By Melodie Henderson, Chino Hills Champion, CA; Saturday, March 25, 2006
In the final stages of a $10 million makeover, Chino Valley Medical Center is changing from the inside out.
Just two years after declaring bankruptcy, the neighborhood hospital located at 5451 Walnut Ave. in Chino is operating in the black and keeping pace with medical advancement and technology in ways that could be life-changing for its patients.
The hospital was in danger of closing until Dr. Prem Reddy of Desert Valley Hospital joined with CVMC, striking a management contract on Oct. 1, 2004.
"Dr. Reddy infused about $50 million into the hospital, and by June 30, 2005, we were out of bankruptcy- in record time," said Dr. James Lally, CVMC president and chief medical officer. According to Dr. Lally, Dr. Reddy decided everything at CVMC needed an update, and the renovation began.
"He wanted to make it more appealing, and bring it up to state of the art," Dr. Lally said. Physical changes in the hospital began at the bottom, with the removal of carpet that had been there since the hospital was built in 1972. Now corridors are covered in white tile. New, comfortable mauve chairs have been put in the lobby and sepia photographs of Chino in its early days line the entrance and hospital hallways. The outside of the building was power washed, brightening it considerably. The grounds received tree-trimming, outside lighting and landscaping.
The comfort of patients will be improved with all new beds in the Intensive Care Unit, new security systems, and dual televisions in the semi-private rooms.
Now, when patients share a room, they will each be in control of their own television. The entire hospital has a new paperless, wireless monitoring system as well.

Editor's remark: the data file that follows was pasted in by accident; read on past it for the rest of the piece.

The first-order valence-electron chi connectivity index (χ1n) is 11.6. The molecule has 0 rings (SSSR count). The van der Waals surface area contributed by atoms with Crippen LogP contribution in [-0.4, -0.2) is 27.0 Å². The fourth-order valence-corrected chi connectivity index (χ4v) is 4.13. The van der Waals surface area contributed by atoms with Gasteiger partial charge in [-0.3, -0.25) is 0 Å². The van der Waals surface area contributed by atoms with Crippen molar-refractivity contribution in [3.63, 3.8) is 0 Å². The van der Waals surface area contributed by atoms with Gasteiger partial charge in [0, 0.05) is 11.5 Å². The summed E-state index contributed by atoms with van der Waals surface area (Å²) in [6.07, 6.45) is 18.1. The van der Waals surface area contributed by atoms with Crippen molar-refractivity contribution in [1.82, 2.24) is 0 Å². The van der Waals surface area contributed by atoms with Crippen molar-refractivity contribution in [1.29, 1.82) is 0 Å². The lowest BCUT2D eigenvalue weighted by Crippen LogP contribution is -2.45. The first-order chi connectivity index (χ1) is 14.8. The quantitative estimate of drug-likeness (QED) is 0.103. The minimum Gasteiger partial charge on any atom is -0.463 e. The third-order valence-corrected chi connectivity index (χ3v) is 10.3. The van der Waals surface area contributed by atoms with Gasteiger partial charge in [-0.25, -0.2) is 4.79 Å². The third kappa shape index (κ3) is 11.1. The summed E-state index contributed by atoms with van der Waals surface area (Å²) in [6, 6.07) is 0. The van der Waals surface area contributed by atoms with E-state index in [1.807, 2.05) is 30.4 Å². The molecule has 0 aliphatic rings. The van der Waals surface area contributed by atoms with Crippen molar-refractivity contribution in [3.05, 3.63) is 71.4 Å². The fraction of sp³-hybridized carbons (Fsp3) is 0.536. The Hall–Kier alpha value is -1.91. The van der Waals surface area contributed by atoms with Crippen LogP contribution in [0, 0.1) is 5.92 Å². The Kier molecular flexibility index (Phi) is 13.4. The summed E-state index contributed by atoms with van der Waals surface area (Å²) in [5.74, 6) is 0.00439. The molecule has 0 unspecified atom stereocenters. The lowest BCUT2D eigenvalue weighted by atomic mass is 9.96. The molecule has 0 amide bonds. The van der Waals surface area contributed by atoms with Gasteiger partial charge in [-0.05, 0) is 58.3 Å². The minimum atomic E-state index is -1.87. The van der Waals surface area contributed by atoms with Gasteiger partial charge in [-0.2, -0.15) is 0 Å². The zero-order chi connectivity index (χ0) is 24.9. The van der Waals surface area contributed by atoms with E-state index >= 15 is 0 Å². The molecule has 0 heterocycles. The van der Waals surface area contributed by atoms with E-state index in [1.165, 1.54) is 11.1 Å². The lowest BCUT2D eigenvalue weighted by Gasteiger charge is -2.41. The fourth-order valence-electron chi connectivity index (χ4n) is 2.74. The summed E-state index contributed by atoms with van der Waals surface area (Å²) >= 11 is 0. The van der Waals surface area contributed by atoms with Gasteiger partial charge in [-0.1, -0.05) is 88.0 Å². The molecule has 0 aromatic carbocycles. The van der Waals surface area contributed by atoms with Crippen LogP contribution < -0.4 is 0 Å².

A new telemetry monitoring system allows patients to be consistently monitored no matter where they go in the hospital.
"If a patient is taken for an X-ray, he can still be monitored," Dr. Lally said. This system works by means of wire sensors that extend from the ceiling, continuously reading a patient's location.
Joanne Ramirez and Dr. Lally look at CAT scan results, in which Ms. Ramirez has enlarged an image of vessels in Dr. Lally's leg. According to Dr. Lally, the CAT scan machine is a diagnostic tool that could be life saving, especially for heart patients.
Dr. Lally is excited about the changes and advancements at CVMC. "We are about 90 percent finished with this remodel; you can't point at one thing in here that hasn't been upgraded. We can do amazing things now," Dr. Lally said. One of the things doctors are most excited about is new software that allows a doctor to sit in his office, his home, or even his car and look at an xray. Another program that CVMC will soon begin using will have doctors putting their own orders directly in the computer.
"That is going to be very useful, especially for doctors with messy handwriting," he said The emergency room has undergone a major change, which had nothing to do with remodeling. "We basically have doubled the staffing of doctors and nurses," Dr. Lally said.
According to Dr. Lally, most emergency rooms are closed for an average of four to five hours per day because they can't handle the volume of patients. Because of the staffing increase, the ER at CVMC was closed for only six hours and 34 minutes in 2005. "So far this year, we have only been closed for one hour," Dr. Lally said. "We don't turn anyone away."